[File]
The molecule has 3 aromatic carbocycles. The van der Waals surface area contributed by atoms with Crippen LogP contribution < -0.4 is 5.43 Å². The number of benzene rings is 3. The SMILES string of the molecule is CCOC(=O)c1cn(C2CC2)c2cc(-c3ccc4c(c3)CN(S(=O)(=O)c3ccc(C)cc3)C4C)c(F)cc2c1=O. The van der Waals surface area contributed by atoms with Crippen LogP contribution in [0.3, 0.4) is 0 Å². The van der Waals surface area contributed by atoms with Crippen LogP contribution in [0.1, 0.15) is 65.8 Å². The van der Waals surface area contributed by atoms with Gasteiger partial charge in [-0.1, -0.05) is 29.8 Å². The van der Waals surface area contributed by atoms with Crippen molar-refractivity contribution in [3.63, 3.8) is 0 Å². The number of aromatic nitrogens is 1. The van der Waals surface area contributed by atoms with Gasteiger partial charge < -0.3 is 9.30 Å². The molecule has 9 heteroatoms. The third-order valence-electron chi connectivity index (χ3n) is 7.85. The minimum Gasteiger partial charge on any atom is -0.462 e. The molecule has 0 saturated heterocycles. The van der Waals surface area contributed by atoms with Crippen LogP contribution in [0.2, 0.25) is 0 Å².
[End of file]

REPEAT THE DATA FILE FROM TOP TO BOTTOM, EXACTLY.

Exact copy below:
The molecule has 3 aromatic carbocycles. The van der Waals surface area contributed by atoms with Crippen LogP contribution < -0.4 is 5.43 Å². The number of benzene rings is 3. The SMILES string of the molecule is CCOC(=O)c1cn(C2CC2)c2cc(-c3ccc4c(c3)CN(S(=O)(=O)c3ccc(C)cc3)C4C)c(F)cc2c1=O. The van der Waals surface area contributed by atoms with Crippen LogP contribution in [0.3, 0.4) is 0 Å². The van der Waals surface area contributed by atoms with Crippen LogP contribution in [0.1, 0.15) is 65.8 Å². The van der Waals surface area contributed by atoms with Gasteiger partial charge in [-0.1, -0.05) is 29.8 Å². The van der Waals surface area contributed by atoms with Crippen molar-refractivity contribution in [3.63, 3.8) is 0 Å². The number of aromatic nitrogens is 1. The van der Waals surface area contributed by atoms with Gasteiger partial charge < -0.3 is 9.30 Å². The molecule has 9 heteroatoms. The third-order valence-electron chi connectivity index (χ3n) is 7.85. The minimum Gasteiger partial charge on any atom is -0.462 e. The molecule has 0 saturated heterocycles. The van der Waals surface area contributed by atoms with Crippen LogP contribution in [0.2, 0.25) is 0 Å².